Cantor’s Giant Softshell turtle (Pelochelys cantorii) . Courtesy: Ayushi Jain
5. Can you recall an incident where you felt most proud about the progress you were making? OR What project of yours are you most proud of and why?
There have been a few instances where I felt that what I was doing is right and that I have to continue on that path. Even then, nothing that tops the network I have built with the local communities. I have gotten information on this turtle which was not known before and achieved multiple milestones only because of this alert network. The people who are part of this network are members of local communities. Some are farmers, some fishermen, and others are labourers. These people are the foundation for the long-term conservation of this species in Kerala.
6. Have you had a career-defining moment that made you go "this is why I'm working every day"? If so, what did that feel like?
I have been part of the rescue of five individuals of Cantor’s Giant softshell turtle. I have seen the species up close only a few times. The satisfaction after each rescue is what makes me want to keep going and not lose hope even in the toughest of situations. If I can contribute towards saving a species that has been endangered due to human activities over all these years, I choose to do that every day over anything else.
7. What do you think needs to be done in order to raise more awareness about the cause of turtle conservation?
More and more communication, education and public awareness are needed the most. We need to involve people who directly impact turtles and their habitat. We also need to involve policymakers, journalists, environmental lawyers, business people who can make sustainable decisions. For a positive change, we need to bring out ideas for different ways to communicate and reach a larger audience. Scientists and conservationists alone can’t fix this, it has to be an interdisciplinary approach. In my opinion, instead of a focused field of study, curriculums should be set to include a different set of people towards this far more complex field of conservation.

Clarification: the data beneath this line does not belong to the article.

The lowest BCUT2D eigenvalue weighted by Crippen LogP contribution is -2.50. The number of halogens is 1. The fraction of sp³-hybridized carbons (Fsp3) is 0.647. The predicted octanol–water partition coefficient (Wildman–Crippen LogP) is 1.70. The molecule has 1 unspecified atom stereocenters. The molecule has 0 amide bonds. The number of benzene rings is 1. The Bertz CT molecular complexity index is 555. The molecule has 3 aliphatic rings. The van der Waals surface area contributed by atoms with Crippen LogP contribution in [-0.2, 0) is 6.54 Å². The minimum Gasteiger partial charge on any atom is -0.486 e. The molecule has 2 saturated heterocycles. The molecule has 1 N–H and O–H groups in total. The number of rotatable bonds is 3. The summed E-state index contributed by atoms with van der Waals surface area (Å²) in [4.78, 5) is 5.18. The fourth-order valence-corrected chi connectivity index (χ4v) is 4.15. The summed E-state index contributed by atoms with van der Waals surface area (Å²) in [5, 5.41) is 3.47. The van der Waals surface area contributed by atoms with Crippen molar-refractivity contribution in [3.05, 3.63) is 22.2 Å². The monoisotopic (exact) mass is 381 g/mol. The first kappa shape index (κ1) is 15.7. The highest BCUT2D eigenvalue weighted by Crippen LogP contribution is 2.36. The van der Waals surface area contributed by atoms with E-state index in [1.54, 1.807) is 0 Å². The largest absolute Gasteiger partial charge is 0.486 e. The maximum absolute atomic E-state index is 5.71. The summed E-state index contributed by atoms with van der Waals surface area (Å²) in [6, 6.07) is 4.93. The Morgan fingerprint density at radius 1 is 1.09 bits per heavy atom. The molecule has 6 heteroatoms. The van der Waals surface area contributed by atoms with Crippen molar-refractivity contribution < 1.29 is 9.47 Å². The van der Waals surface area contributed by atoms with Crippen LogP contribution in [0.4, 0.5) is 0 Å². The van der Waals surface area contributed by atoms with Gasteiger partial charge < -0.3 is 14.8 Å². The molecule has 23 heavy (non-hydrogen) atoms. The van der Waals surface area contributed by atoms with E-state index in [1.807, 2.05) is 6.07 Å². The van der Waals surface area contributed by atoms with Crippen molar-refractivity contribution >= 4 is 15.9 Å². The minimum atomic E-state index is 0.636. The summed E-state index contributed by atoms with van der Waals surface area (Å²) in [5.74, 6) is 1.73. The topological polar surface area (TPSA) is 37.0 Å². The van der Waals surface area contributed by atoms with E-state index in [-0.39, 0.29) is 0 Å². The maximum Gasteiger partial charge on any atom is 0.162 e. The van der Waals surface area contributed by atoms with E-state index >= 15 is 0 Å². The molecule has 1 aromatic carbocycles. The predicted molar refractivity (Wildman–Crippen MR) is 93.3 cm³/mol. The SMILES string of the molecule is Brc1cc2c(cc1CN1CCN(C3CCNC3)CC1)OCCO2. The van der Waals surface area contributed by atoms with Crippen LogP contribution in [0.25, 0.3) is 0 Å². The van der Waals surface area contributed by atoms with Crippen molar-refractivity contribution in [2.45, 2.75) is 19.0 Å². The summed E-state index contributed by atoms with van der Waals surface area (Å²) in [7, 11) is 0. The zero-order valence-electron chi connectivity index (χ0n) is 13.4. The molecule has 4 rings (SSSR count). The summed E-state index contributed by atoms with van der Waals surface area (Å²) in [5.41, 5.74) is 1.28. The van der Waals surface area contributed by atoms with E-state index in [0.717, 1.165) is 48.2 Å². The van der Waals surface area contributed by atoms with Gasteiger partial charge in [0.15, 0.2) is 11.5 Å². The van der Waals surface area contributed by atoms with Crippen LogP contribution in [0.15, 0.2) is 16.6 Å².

8. What are the future prospects in this area of study?
As I mentioned earlier, everyone from all fields can contribute in their way towards turtle conservation or animal conservation in general. There are multiple prospects depending on varied interests and ideas. From on-field research to management actions, there is a role for everyone and anyone in conservation studies.
9. Do you have any advice for budding conservationists?
It’s not an easy road but you should have passion and a lot of patience. Never be scared to start a conversation if you have trouble beginning. There’s a 99% possibility that other conservationists went through similar hurdles that you might face so don’t shy away from reaching out.